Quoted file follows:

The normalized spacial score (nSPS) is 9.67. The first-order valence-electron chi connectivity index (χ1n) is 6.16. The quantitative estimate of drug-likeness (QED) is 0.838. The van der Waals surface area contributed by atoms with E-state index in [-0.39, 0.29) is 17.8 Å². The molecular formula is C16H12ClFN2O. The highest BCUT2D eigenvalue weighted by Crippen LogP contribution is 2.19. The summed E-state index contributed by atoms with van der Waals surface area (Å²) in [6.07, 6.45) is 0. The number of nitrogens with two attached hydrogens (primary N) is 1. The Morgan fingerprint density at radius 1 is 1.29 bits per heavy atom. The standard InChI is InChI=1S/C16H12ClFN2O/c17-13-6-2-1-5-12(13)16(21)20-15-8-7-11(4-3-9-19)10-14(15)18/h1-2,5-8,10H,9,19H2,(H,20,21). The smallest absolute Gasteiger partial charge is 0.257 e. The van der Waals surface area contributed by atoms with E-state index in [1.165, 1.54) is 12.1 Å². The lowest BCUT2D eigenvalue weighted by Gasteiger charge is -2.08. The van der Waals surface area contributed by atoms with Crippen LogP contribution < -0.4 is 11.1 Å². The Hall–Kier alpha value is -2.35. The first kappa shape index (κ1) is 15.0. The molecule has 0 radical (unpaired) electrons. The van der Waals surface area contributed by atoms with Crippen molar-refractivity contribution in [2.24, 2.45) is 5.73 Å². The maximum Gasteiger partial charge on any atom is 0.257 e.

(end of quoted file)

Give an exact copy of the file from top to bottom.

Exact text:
The normalized spacial score (nSPS) is 9.67. The first-order valence-electron chi connectivity index (χ1n) is 6.16. The quantitative estimate of drug-likeness (QED) is 0.838. The van der Waals surface area contributed by atoms with E-state index in [-0.39, 0.29) is 17.8 Å². The molecular formula is C16H12ClFN2O. The highest BCUT2D eigenvalue weighted by Crippen LogP contribution is 2.19. The summed E-state index contributed by atoms with van der Waals surface area (Å²) in [6.07, 6.45) is 0. The number of nitrogens with two attached hydrogens (primary N) is 1. The Morgan fingerprint density at radius 1 is 1.29 bits per heavy atom. The standard InChI is InChI=1S/C16H12ClFN2O/c17-13-6-2-1-5-12(13)16(21)20-15-8-7-11(4-3-9-19)10-14(15)18/h1-2,5-8,10H,9,19H2,(H,20,21). The smallest absolute Gasteiger partial charge is 0.257 e. The van der Waals surface area contributed by atoms with E-state index in [1.165, 1.54) is 12.1 Å². The lowest BCUT2D eigenvalue weighted by Gasteiger charge is -2.08. The van der Waals surface area contributed by atoms with Crippen LogP contribution < -0.4 is 11.1 Å². The Hall–Kier alpha value is -2.35. The first kappa shape index (κ1) is 15.0. The molecule has 0 radical (unpaired) electrons. The van der Waals surface area contributed by atoms with Crippen molar-refractivity contribution in [2.24, 2.45) is 5.73 Å². The maximum Gasteiger partial charge on any atom is 0.257 e.